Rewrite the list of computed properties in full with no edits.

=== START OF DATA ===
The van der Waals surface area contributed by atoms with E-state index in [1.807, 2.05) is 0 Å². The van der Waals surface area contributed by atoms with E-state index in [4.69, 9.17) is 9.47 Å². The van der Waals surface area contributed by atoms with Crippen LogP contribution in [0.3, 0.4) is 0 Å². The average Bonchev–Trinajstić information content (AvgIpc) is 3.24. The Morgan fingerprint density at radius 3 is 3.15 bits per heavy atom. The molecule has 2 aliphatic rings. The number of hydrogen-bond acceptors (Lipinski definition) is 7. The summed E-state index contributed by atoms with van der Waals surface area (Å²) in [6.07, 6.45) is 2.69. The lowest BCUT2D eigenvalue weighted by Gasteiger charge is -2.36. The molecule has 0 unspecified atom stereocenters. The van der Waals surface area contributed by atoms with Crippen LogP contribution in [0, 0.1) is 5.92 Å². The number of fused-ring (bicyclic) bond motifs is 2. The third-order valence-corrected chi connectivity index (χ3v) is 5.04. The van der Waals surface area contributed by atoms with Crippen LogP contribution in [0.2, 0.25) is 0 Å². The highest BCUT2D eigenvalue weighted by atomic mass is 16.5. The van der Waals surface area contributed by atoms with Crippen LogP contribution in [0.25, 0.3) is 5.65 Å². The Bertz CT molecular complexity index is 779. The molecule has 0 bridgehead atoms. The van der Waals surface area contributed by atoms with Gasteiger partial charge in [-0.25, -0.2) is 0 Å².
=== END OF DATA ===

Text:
The van der Waals surface area contributed by atoms with E-state index in [1.807, 2.05) is 0 Å². The van der Waals surface area contributed by atoms with E-state index in [4.69, 9.17) is 9.47 Å². The van der Waals surface area contributed by atoms with Crippen LogP contribution in [0.3, 0.4) is 0 Å². The average Bonchev–Trinajstić information content (AvgIpc) is 3.24. The Morgan fingerprint density at radius 3 is 3.15 bits per heavy atom. The molecule has 2 aliphatic rings. The number of hydrogen-bond acceptors (Lipinski definition) is 7. The summed E-state index contributed by atoms with van der Waals surface area (Å²) in [6.07, 6.45) is 2.69. The lowest BCUT2D eigenvalue weighted by Gasteiger charge is -2.36. The molecule has 0 unspecified atom stereocenters. The van der Waals surface area contributed by atoms with Crippen LogP contribution in [0, 0.1) is 5.92 Å². The number of fused-ring (bicyclic) bond motifs is 2. The third-order valence-corrected chi connectivity index (χ3v) is 5.04. The van der Waals surface area contributed by atoms with Crippen LogP contribution in [0.2, 0.25) is 0 Å². The highest BCUT2D eigenvalue weighted by atomic mass is 16.5. The van der Waals surface area contributed by atoms with Crippen LogP contribution in [0.25, 0.3) is 5.65 Å². The Bertz CT molecular complexity index is 779. The molecule has 0 bridgehead atoms. The van der Waals surface area contributed by atoms with Gasteiger partial charge in [-0.25, -0.2) is 0 Å².